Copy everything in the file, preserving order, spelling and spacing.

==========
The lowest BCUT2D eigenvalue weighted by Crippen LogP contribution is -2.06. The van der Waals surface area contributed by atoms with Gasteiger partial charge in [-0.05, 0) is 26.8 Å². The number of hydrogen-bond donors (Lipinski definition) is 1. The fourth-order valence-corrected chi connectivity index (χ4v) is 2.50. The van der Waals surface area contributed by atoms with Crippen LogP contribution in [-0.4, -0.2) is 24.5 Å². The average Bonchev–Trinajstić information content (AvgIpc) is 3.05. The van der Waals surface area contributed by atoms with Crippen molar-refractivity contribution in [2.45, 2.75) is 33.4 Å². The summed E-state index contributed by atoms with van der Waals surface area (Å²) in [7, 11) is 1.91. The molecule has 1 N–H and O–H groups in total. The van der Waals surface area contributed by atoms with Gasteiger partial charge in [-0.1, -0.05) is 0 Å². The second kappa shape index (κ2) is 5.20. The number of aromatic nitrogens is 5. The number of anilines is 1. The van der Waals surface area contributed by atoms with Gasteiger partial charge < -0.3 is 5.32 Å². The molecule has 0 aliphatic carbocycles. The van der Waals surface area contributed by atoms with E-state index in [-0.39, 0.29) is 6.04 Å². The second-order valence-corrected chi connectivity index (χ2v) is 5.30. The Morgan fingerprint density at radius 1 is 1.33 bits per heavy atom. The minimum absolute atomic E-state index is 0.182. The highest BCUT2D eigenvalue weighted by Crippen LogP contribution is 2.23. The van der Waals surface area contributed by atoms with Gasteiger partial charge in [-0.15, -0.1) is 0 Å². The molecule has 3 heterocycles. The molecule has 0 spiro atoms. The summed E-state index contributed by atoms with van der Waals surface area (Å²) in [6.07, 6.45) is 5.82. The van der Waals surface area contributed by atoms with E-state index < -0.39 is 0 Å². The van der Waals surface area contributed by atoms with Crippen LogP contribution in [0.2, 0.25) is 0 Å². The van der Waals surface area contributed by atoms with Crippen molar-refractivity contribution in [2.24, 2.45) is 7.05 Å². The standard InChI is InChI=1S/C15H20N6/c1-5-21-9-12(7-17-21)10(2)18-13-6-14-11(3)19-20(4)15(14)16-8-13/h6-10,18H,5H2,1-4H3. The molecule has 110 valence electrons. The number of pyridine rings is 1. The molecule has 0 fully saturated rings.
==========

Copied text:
The lowest BCUT2D eigenvalue weighted by Crippen LogP contribution is -2.06. The van der Waals surface area contributed by atoms with Gasteiger partial charge in [-0.05, 0) is 26.8 Å². The number of hydrogen-bond donors (Lipinski definition) is 1. The fourth-order valence-corrected chi connectivity index (χ4v) is 2.50. The van der Waals surface area contributed by atoms with Crippen LogP contribution in [-0.4, -0.2) is 24.5 Å². The average Bonchev–Trinajstić information content (AvgIpc) is 3.05. The van der Waals surface area contributed by atoms with Crippen molar-refractivity contribution in [2.45, 2.75) is 33.4 Å². The summed E-state index contributed by atoms with van der Waals surface area (Å²) in [7, 11) is 1.91. The molecule has 1 N–H and O–H groups in total. The van der Waals surface area contributed by atoms with Gasteiger partial charge in [-0.1, -0.05) is 0 Å². The second kappa shape index (κ2) is 5.20. The number of aromatic nitrogens is 5. The number of anilines is 1. The van der Waals surface area contributed by atoms with Gasteiger partial charge < -0.3 is 5.32 Å². The molecule has 0 aliphatic carbocycles. The van der Waals surface area contributed by atoms with E-state index in [-0.39, 0.29) is 6.04 Å². The second-order valence-corrected chi connectivity index (χ2v) is 5.30. The Morgan fingerprint density at radius 1 is 1.33 bits per heavy atom. The minimum absolute atomic E-state index is 0.182. The highest BCUT2D eigenvalue weighted by Crippen LogP contribution is 2.23. The van der Waals surface area contributed by atoms with Gasteiger partial charge in [-0.15, -0.1) is 0 Å². The molecule has 3 heterocycles. The molecule has 0 spiro atoms. The summed E-state index contributed by atoms with van der Waals surface area (Å²) in [6.07, 6.45) is 5.82. The van der Waals surface area contributed by atoms with E-state index < -0.39 is 0 Å². The van der Waals surface area contributed by atoms with Crippen LogP contribution in [0.2, 0.25) is 0 Å². The van der Waals surface area contributed by atoms with Crippen molar-refractivity contribution in [2.24, 2.45) is 7.05 Å². The standard InChI is InChI=1S/C15H20N6/c1-5-21-9-12(7-17-21)10(2)18-13-6-14-11(3)19-20(4)15(14)16-8-13/h6-10,18H,5H2,1-4H3. The molecule has 110 valence electrons. The number of pyridine rings is 1. The molecule has 0 fully saturated rings.